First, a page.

IV. CONSIDER NOW SOME OF THE SCRIPTURE EVIDENCE OF THE SUBJECT. It declares the the seed of the woman shall bruise the serpent's head. The woman's whole posterity, including Christ, shall do it, God being always present in the struggle. Here and there the hidden method is departed from, and God does something for or upon our humanity and not through it, but nothing works like a power that does not work by man. When Christ comes, perfect in all Divinity, He gets into the common family register as man, and puts the struggle on as being a struggle of race. And when He is gone a gospel is born, and, though there seems nothing here but the same humanity there was before, it is a very different fight as respects the power of it. Observe how even Holy Scripture is written by man, bearing in every book the stamp of the particular mind in whose personal conception it was shaped. And the gospel of Christ is to be preached by human ministers, and the disciples are to be newer incarnations of Christ, and, in a sense, by their gifts, prayers, and sufferings, vehicles, also, of the Spirit. "Ye are the light of the world." Conclusion:

1. We have, then, a very significant presumption raised, that when any breakage or damage occurs in any legitimate institution of the world, God has put in somewhere some kind of self-remedial force to mend it.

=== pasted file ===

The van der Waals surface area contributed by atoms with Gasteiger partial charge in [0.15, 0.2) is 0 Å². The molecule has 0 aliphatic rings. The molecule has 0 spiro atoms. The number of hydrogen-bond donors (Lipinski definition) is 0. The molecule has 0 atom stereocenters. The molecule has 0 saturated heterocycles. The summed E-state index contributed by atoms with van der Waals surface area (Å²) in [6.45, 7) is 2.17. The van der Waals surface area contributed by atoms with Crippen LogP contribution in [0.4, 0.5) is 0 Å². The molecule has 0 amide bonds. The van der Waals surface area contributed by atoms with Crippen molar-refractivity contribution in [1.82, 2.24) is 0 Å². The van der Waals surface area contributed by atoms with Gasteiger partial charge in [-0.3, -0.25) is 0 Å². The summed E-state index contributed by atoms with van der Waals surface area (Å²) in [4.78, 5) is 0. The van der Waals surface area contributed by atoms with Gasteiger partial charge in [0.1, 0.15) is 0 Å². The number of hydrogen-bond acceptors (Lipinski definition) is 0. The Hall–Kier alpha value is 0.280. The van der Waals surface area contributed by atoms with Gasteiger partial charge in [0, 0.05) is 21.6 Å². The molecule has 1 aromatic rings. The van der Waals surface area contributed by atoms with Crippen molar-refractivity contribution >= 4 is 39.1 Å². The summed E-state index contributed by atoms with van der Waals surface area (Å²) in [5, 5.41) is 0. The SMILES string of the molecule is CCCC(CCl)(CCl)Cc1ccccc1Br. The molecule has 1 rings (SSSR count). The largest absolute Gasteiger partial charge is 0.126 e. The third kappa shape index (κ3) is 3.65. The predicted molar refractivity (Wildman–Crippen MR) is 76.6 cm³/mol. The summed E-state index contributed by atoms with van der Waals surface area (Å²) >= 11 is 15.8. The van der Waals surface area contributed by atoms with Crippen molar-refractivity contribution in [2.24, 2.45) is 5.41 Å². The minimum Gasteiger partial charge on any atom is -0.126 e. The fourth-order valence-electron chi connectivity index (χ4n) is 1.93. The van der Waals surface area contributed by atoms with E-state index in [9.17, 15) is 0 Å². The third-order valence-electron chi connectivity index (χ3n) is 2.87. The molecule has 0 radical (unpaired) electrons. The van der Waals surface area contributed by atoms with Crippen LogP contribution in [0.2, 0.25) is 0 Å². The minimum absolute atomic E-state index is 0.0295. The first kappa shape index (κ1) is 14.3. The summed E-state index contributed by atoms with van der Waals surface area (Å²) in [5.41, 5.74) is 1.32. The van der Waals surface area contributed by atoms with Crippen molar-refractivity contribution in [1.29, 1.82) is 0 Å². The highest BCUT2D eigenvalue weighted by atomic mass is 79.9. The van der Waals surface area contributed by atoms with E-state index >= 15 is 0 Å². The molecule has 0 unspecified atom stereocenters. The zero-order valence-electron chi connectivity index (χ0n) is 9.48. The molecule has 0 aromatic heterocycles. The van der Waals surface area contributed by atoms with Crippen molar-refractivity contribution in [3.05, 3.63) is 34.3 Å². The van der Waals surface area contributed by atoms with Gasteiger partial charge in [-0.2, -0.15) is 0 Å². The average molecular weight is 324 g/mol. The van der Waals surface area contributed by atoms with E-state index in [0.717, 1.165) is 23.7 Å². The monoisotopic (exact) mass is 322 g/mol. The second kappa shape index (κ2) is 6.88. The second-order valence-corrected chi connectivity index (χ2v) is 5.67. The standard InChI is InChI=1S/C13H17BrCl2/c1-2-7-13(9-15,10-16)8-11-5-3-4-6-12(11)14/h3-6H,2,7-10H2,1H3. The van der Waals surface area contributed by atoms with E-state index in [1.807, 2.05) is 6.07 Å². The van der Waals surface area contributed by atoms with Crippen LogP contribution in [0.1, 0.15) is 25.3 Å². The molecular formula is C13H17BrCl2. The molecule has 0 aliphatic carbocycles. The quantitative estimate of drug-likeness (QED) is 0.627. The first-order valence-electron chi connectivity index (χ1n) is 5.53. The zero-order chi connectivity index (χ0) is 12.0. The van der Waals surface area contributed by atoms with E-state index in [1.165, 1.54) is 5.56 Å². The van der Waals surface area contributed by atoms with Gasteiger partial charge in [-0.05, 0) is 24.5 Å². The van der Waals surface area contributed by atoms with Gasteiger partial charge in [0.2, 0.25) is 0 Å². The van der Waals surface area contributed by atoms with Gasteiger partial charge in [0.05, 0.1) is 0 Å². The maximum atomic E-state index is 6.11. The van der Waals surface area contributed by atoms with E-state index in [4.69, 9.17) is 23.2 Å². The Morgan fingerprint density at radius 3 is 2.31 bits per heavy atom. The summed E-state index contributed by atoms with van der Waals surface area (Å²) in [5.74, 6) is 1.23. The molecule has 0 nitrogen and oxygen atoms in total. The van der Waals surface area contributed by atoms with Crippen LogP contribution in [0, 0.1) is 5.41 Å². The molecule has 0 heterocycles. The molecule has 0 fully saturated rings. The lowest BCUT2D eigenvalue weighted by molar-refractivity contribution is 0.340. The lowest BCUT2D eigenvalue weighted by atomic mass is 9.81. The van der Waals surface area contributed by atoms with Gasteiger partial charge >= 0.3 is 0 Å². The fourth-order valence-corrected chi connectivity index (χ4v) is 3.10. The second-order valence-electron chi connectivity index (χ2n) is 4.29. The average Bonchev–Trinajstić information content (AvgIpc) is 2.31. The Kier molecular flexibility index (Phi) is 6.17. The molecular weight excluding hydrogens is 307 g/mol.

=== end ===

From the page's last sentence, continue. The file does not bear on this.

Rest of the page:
2. Note the immense responsibility thrown upon Christ's followers. Christ lays it on them to be gospellers with Him, and to really believe is to come into the great life-struggle of Jesus.

3. Lift up your heads, O ye drooping ones! Christ is in the world. He is about us, within us, going through all things, moving onward in all. Leaven does not make a noise when it works, and yet it works. No river runs to the sea more certainly or steadily than the great salvation by man runs to conquest and a kingdom.

4. Observe the beautiful delicacy of God in His plan of salvation. He makes it not a salvation for man only, but contrives to make it, as far as possible, a salvation by man. True, it is all by Christ, and yet it is by the Christ within — the law of the spirit of life in Christ Jesus. And so, instead of making His mercy a mere pity that kills respect, He makes it a power that lifts into character and everlasting manhood. And when we shall go home to be with Christ, what shall we do but confess in lowliest homage — "Unto Him that loved us and washed us from our sins in His own blood"; raising our finale, also, to sing, in the glorified majesty of our feeling, "And hath made us kings and priests unto God."

(H. Bushnell, D.D.)

Parallel Verses
KJV: For since by man came death, by man came also the resurrection of the dead.

WEB: For since death came by man, the resurrection of the dead also came by man.

Adam and Christ